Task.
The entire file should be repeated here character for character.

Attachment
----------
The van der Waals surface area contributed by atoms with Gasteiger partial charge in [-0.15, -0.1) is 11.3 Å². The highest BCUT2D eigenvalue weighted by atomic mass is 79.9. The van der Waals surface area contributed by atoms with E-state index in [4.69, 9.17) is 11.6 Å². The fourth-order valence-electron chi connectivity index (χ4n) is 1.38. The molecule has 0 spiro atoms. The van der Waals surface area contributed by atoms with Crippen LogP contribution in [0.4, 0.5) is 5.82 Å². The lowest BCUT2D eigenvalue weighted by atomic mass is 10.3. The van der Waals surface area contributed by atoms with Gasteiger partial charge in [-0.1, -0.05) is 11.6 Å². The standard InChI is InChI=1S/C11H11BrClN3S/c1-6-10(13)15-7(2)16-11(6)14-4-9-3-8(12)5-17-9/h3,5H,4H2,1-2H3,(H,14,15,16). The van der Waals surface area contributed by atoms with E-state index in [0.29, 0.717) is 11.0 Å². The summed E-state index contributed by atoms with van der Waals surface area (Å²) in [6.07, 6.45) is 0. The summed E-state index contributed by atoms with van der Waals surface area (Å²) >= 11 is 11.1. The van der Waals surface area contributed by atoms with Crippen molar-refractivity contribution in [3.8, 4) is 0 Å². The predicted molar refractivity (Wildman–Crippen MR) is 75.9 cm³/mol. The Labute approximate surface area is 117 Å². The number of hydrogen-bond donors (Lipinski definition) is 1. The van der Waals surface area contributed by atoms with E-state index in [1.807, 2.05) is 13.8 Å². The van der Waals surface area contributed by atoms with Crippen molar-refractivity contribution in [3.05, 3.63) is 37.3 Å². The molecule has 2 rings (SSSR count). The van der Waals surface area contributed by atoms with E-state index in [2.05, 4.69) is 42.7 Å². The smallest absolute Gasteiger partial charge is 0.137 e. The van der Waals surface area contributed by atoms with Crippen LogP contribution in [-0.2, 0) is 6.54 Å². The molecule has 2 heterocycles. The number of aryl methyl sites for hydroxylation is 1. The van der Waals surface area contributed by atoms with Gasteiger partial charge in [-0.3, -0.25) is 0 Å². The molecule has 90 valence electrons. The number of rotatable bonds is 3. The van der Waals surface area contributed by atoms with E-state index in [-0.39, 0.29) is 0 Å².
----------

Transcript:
The van der Waals surface area contributed by atoms with Gasteiger partial charge in [-0.15, -0.1) is 11.3 Å². The highest BCUT2D eigenvalue weighted by atomic mass is 79.9. The van der Waals surface area contributed by atoms with E-state index in [4.69, 9.17) is 11.6 Å². The fourth-order valence-electron chi connectivity index (χ4n) is 1.38. The molecule has 0 spiro atoms. The van der Waals surface area contributed by atoms with Crippen LogP contribution in [0.4, 0.5) is 5.82 Å². The lowest BCUT2D eigenvalue weighted by atomic mass is 10.3. The van der Waals surface area contributed by atoms with Gasteiger partial charge in [-0.1, -0.05) is 11.6 Å². The standard InChI is InChI=1S/C11H11BrClN3S/c1-6-10(13)15-7(2)16-11(6)14-4-9-3-8(12)5-17-9/h3,5H,4H2,1-2H3,(H,14,15,16). The van der Waals surface area contributed by atoms with E-state index in [0.29, 0.717) is 11.0 Å². The summed E-state index contributed by atoms with van der Waals surface area (Å²) in [6.07, 6.45) is 0. The summed E-state index contributed by atoms with van der Waals surface area (Å²) >= 11 is 11.1. The van der Waals surface area contributed by atoms with Crippen molar-refractivity contribution in [3.8, 4) is 0 Å². The predicted molar refractivity (Wildman–Crippen MR) is 75.9 cm³/mol. The Labute approximate surface area is 117 Å². The number of hydrogen-bond donors (Lipinski definition) is 1. The van der Waals surface area contributed by atoms with E-state index in [1.807, 2.05) is 13.8 Å². The van der Waals surface area contributed by atoms with Crippen molar-refractivity contribution in [3.05, 3.63) is 37.3 Å². The molecule has 2 rings (SSSR count). The van der Waals surface area contributed by atoms with E-state index in [2.05, 4.69) is 42.7 Å². The smallest absolute Gasteiger partial charge is 0.137 e. The van der Waals surface area contributed by atoms with Crippen LogP contribution in [-0.2, 0) is 6.54 Å². The molecule has 2 heterocycles. The number of aryl methyl sites for hydroxylation is 1. The van der Waals surface area contributed by atoms with Gasteiger partial charge in [-0.3, -0.25) is 0 Å². The molecule has 90 valence electrons. The number of rotatable bonds is 3. The van der Waals surface area contributed by atoms with E-state index in [-0.39, 0.29) is 0 Å².